AdobePW is a Python library for analyzing and manipulating the 2013 Adobe breach data. This library does not include the breach data itself, or the necessary tools to fetch and parse the data. However, the schema required for compatibility with the library is included in the
build.sql file. AdobePW was briefly discussed and demonstrated at BSides Augusta 2014 during Stored Password Security: The Adobe Guide to Keyless Decryption.
- Build a SQLite database using the
sqlite3 adobepw.db < build.sql
- Parse the original dump and import the data into the database
- Find me at a conference. ;-)
- Decrypt and decompress the database.
$ openssl aes-256-cbc -d -in adobepw.enc -out adobepw.db.tar.gz $ tar -zxvf adobepw.db.tar.gz
- Clone this repository.
git clone https://LaNMaSteR53@bitbucket.org/LaNMaSteR53/adobepw.git
- Optimize the database with the
clean.shscript. This script vacuums the database and creates the proper indexes to optimize the AdobePW method calls.
- Download the latest version of the
blocks.jsonfile from the Recon-ng repository.
curl -o blocks.json https://bitbucket.org/LaNMaSteR53/recon-ng/raw/master/data/adobe_blocks.json
- Create an instance of the AdobePW class in a python interpreter.
import adobe c = adobe.AdobePW('adobepw.db') help(c)
- Import the
- Search for hints associated with a target ciphertext (hash). The percent symbol (%) can be used as a wild card, similar to a SQL "LIKE" clause.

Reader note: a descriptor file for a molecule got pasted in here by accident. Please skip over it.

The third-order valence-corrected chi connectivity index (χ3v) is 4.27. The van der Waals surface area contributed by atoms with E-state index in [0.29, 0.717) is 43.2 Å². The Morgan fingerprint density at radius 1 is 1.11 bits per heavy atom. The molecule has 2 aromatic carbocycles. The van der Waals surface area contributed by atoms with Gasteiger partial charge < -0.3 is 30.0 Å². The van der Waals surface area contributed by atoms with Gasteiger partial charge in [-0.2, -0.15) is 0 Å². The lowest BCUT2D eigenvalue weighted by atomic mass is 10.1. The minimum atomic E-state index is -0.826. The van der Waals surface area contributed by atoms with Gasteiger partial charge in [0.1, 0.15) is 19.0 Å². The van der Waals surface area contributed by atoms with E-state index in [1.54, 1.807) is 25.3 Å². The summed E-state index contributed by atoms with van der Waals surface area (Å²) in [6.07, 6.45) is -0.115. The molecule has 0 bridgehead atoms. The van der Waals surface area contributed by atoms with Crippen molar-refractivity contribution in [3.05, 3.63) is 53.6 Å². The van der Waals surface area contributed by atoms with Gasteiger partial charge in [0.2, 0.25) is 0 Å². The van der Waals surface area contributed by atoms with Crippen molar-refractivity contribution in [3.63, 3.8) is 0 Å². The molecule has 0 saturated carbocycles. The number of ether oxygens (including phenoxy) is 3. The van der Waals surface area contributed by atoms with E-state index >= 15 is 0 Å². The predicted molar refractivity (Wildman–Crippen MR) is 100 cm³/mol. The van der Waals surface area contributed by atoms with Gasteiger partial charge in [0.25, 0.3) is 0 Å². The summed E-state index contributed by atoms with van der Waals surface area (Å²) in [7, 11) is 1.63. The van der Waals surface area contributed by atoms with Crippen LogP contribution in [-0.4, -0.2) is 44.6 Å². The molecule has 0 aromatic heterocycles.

c.get_hints('<ciphertext>') c.get_hints('<cipher>%') c.get_hints('%<text>')
- Update the database with plaintext values.
- Create and email me your
blocks.jsonfile so that it can be merged with the master.
Block files can be shared and merged. Merge acquired block files with a locally created block file before importing in order to identify conflicts between the block files.
c.merge_block_dbs('your.json', 'my.json', 'merged.json')
What guidelines do you have for claiming a hash as cracked? For example, I see a hint of "Adobe + one", so I assume the plaintext is "Adobe1", but that may be an incorrect guess.
At this point, I am only interested in 99.9% confidence. There are plenty of very common blocks accompanied by large numbers of hints that haven't been cracked at this point. I would like to focus there for now.
How will you make sure that some jerk isn't trying to poison your data set by sending you bad block files?
I plan on manually validating submitted blocks until the process becomes unmanageable.
Is it safe to do this stuff on a VM?
No! Not unless you've given the VM some serious resources. In order to optimize analysis, some method calls have been configured for heavy memory use in exchange for speed.